Do You Really Have Head Lice? How To Check It Out.

If you suspect that someone you know has head lice, check it out.
If you think you might have head lice, find a buddy to check for you.

1. Comb through the hair to remove all the tangles.

2. Ensuring that are looking under good light, go through the hair section by section, and hair by hair looking for any lice eggs or bugs. You can use your fingers to do this, or you can use a regular comb to gently pull away a few hairs at a time for examining. You only really need to look for any lice activity from the scalp to approximately 3 inches off of the scalp, though be extra diligent in your search if find older lice activity farther away from the scalp. It may help to use hair clips to keep the hair in sections. Look through the hair from different angles, looking over the hair and under the hair.

3. Check for nits (live eggs or hatched eggs). Don’t waste time wondering if eggs are live or hatched – if you have them, you have a problem. Their eggs are like tiny oval drops that are yellowish-white and are completely glued to the hair. On dark hair, they can look white and on light hair, they look dark. If you see something on the hair, flick it with your finger or try to brush it away. If it moves, it is NOT a nit. Also, look at its shape – is it a completely uniform oval shape? If not, it is not a nit. Now, having nits DOES NOT guarantee that you will have an active case of head lice. It does mean that you should investigate further.

4. Watch for live bugs. The baby louse starts out as small as a tiny speck of pepper. After hatching, it is completely clear in colour, but it turns red after its first meal, and it then turns a translucent brownish colour as it grows. Its colour is enhanced by the colour of the hair it is in – head lice look darker in lighter hair and can easily blend in with darker hair. A louse is as big as a sesame seed when it is fully grown. If you see a bug, remove it immediately. Note, in dry hair, bugs run from the light and can move very quickly through the hair. In wet hair, bugs stay still so after checking for eggs, you should comb through wet hair with a fine tooth comb to see if you comb out any bugs. You can add some hair conditioner to the hair to make combing easier.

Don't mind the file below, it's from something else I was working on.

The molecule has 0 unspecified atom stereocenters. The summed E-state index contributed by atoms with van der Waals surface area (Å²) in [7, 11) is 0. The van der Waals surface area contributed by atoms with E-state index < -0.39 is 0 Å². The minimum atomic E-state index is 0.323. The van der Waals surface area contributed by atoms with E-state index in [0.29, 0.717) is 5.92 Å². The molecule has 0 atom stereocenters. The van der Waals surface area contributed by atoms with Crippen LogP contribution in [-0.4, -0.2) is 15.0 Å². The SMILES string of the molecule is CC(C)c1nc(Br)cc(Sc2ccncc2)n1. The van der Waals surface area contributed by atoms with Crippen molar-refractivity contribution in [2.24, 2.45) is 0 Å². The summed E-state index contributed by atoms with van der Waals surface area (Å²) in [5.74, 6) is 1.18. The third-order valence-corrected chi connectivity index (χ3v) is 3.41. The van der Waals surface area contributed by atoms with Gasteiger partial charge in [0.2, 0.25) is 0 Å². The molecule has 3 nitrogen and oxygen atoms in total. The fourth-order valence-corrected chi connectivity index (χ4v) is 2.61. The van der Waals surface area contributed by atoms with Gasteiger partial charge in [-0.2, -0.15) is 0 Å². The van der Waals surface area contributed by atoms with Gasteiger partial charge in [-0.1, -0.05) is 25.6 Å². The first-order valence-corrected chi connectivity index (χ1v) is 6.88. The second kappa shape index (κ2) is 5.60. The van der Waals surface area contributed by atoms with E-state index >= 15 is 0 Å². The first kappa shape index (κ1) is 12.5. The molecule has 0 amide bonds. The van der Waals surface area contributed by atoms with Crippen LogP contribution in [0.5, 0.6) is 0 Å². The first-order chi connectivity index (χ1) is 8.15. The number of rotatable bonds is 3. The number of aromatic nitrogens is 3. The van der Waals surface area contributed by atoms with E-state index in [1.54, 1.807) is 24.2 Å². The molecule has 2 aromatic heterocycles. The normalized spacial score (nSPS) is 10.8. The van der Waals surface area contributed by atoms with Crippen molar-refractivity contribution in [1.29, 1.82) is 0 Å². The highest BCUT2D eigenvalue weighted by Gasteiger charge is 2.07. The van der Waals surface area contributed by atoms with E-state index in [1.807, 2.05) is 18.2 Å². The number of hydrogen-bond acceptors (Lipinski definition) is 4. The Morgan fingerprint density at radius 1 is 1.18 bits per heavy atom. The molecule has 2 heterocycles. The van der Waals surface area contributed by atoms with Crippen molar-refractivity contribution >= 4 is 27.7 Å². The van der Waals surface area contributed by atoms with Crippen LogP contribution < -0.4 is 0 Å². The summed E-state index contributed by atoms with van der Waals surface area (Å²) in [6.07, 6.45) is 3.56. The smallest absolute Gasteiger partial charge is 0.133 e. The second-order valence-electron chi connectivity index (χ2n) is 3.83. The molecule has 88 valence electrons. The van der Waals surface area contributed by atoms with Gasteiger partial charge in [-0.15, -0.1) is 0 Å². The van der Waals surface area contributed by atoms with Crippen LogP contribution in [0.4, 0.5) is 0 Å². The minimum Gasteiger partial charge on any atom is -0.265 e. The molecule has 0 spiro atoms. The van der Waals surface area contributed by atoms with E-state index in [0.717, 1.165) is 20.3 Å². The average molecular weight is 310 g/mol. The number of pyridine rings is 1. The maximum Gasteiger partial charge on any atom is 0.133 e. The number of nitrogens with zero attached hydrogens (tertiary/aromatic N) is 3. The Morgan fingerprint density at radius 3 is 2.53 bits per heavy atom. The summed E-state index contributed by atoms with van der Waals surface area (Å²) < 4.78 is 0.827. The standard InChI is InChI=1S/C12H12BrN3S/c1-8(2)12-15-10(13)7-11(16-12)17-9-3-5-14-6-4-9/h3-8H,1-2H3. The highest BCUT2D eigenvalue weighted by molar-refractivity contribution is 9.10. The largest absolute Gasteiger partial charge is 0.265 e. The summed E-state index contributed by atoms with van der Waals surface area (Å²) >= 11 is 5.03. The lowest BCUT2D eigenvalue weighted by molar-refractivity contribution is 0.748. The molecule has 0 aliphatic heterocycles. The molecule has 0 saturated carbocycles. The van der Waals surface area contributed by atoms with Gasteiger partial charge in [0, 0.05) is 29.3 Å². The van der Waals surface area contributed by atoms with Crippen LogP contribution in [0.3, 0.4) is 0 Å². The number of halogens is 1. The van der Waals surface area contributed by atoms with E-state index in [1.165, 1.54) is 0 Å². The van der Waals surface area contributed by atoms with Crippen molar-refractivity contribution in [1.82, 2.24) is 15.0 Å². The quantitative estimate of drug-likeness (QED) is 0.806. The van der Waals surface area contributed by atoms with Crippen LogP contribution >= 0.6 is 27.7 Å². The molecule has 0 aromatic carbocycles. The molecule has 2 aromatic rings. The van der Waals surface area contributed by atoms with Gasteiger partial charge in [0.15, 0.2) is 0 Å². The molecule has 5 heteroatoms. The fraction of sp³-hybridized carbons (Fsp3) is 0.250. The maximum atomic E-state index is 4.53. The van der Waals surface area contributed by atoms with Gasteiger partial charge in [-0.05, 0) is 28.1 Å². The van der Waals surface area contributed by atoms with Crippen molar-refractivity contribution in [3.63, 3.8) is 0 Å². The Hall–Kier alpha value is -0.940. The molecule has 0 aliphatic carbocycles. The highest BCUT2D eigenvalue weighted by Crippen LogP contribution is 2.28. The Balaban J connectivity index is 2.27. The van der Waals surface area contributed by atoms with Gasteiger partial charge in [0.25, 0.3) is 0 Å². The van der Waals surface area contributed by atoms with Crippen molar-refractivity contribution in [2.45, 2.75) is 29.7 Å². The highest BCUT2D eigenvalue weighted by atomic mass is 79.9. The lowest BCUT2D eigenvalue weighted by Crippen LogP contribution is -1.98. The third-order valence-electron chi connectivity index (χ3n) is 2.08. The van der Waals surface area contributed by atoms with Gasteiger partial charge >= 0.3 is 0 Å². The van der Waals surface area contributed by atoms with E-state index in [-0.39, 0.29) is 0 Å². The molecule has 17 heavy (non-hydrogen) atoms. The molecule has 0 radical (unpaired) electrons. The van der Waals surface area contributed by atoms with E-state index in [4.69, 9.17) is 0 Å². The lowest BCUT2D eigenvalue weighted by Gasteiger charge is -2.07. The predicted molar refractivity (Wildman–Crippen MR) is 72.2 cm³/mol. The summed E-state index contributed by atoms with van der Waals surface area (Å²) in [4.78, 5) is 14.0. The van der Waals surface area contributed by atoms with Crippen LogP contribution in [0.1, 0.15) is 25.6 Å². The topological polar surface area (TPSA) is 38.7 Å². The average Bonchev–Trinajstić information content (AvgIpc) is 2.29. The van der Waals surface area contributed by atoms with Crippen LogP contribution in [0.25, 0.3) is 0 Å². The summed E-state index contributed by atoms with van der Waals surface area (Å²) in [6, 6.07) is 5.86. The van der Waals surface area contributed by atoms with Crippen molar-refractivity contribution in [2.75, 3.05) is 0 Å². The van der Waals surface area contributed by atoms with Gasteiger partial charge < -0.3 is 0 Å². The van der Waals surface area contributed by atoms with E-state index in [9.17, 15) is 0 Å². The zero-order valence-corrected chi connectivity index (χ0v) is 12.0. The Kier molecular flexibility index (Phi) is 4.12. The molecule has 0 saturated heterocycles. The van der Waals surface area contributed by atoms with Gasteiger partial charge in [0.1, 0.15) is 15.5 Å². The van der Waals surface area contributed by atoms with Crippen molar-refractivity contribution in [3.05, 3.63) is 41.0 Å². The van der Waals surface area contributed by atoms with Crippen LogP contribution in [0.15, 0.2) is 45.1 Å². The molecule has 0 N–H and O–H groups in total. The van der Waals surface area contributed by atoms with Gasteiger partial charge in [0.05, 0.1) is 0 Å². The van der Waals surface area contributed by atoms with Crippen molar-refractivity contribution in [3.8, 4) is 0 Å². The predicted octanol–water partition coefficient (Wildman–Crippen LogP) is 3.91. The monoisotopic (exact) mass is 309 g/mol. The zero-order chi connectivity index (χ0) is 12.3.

5. Start wet combing. Here's where the real checking begins. It's great if you have a metal lice comb but this can even be done with a plastic fine toothed comb. Wet your already detangled hair and coat it with some cheap hair conditioner. Comb through the hair from scalp to tip and check the comb after each stroke for lice (this probably won't remove any eggs or tiny bugs, but adult lice can still be caught this way). Keep on combing until you have counted to at least 100 (or found a bug, whichever comes first).

At the first sign of bugs, switch from doing lice checking to doing lice removal. If you have any questions, give me a call. Good Luck!

1 comment:

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